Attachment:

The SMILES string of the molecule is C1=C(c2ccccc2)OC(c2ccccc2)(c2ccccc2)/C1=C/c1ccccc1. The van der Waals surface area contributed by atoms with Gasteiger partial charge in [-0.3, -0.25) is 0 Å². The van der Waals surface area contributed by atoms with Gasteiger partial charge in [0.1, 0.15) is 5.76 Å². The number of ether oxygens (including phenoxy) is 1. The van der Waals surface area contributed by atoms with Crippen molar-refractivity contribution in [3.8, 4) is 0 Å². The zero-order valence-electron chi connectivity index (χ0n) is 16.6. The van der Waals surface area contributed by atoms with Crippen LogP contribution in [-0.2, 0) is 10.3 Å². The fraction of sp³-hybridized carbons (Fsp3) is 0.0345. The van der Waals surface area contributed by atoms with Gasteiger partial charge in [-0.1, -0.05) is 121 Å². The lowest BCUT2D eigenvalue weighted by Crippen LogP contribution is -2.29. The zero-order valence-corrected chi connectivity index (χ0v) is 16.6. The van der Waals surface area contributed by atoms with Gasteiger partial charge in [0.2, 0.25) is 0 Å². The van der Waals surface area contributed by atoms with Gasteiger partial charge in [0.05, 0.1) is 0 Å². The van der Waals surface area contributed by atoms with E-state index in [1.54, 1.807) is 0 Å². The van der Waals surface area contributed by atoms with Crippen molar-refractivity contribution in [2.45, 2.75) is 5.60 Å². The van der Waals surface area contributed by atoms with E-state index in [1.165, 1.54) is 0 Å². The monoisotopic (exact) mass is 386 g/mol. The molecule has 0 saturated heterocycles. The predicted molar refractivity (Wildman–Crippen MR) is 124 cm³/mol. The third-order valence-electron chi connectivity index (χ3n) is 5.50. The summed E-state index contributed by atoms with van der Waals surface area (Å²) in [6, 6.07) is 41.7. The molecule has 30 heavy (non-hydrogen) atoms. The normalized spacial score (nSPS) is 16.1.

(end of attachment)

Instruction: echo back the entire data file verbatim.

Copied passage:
The SMILES string of the molecule is C1=C(c2ccccc2)OC(c2ccccc2)(c2ccccc2)/C1=C/c1ccccc1. The van der Waals surface area contributed by atoms with Gasteiger partial charge in [-0.3, -0.25) is 0 Å². The van der Waals surface area contributed by atoms with Gasteiger partial charge in [0.1, 0.15) is 5.76 Å². The number of ether oxygens (including phenoxy) is 1. The van der Waals surface area contributed by atoms with Crippen molar-refractivity contribution in [3.8, 4) is 0 Å². The zero-order valence-electron chi connectivity index (χ0n) is 16.6. The van der Waals surface area contributed by atoms with Crippen LogP contribution in [-0.2, 0) is 10.3 Å². The fraction of sp³-hybridized carbons (Fsp3) is 0.0345. The van der Waals surface area contributed by atoms with Gasteiger partial charge in [-0.1, -0.05) is 121 Å². The lowest BCUT2D eigenvalue weighted by Crippen LogP contribution is -2.29. The zero-order valence-corrected chi connectivity index (χ0v) is 16.6. The van der Waals surface area contributed by atoms with Gasteiger partial charge in [0.2, 0.25) is 0 Å². The van der Waals surface area contributed by atoms with Gasteiger partial charge in [0.05, 0.1) is 0 Å². The van der Waals surface area contributed by atoms with E-state index in [1.54, 1.807) is 0 Å². The van der Waals surface area contributed by atoms with Crippen molar-refractivity contribution in [2.45, 2.75) is 5.60 Å². The van der Waals surface area contributed by atoms with E-state index in [1.165, 1.54) is 0 Å². The monoisotopic (exact) mass is 386 g/mol. The molecule has 0 saturated heterocycles. The predicted molar refractivity (Wildman–Crippen MR) is 124 cm³/mol. The third-order valence-electron chi connectivity index (χ3n) is 5.50. The summed E-state index contributed by atoms with van der Waals surface area (Å²) in [6, 6.07) is 41.7. The molecule has 30 heavy (non-hydrogen) atoms. The normalized spacial score (nSPS) is 16.1.